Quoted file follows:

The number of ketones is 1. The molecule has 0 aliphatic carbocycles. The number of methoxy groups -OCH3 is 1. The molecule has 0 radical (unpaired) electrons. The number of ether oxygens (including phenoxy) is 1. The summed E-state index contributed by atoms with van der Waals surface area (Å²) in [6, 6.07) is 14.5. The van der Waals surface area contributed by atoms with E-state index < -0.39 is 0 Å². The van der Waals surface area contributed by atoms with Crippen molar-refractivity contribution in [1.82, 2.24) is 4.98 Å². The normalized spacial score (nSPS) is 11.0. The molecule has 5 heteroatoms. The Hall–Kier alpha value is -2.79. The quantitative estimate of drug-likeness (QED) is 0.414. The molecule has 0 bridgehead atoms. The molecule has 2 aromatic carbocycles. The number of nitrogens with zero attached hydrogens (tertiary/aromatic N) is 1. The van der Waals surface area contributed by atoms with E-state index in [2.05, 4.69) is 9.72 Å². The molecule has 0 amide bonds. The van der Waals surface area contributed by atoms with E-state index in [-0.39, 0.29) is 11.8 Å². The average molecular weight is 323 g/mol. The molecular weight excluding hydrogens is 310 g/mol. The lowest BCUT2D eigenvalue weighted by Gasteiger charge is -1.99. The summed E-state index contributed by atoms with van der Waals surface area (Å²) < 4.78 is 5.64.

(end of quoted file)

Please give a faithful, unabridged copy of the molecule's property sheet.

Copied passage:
The number of ketones is 1. The molecule has 0 aliphatic carbocycles. The number of methoxy groups -OCH3 is 1. The molecule has 0 radical (unpaired) electrons. The number of ether oxygens (including phenoxy) is 1. The summed E-state index contributed by atoms with van der Waals surface area (Å²) in [6, 6.07) is 14.5. The van der Waals surface area contributed by atoms with E-state index < -0.39 is 0 Å². The van der Waals surface area contributed by atoms with Crippen molar-refractivity contribution in [1.82, 2.24) is 4.98 Å². The normalized spacial score (nSPS) is 11.0. The molecule has 5 heteroatoms. The Hall–Kier alpha value is -2.79. The quantitative estimate of drug-likeness (QED) is 0.414. The molecule has 0 bridgehead atoms. The molecule has 2 aromatic carbocycles. The number of nitrogens with zero attached hydrogens (tertiary/aromatic N) is 1. The van der Waals surface area contributed by atoms with E-state index in [2.05, 4.69) is 9.72 Å². The molecule has 0 amide bonds. The van der Waals surface area contributed by atoms with E-state index in [-0.39, 0.29) is 11.8 Å². The average molecular weight is 323 g/mol. The molecular weight excluding hydrogens is 310 g/mol. The lowest BCUT2D eigenvalue weighted by Gasteiger charge is -1.99. The summed E-state index contributed by atoms with van der Waals surface area (Å²) < 4.78 is 5.64.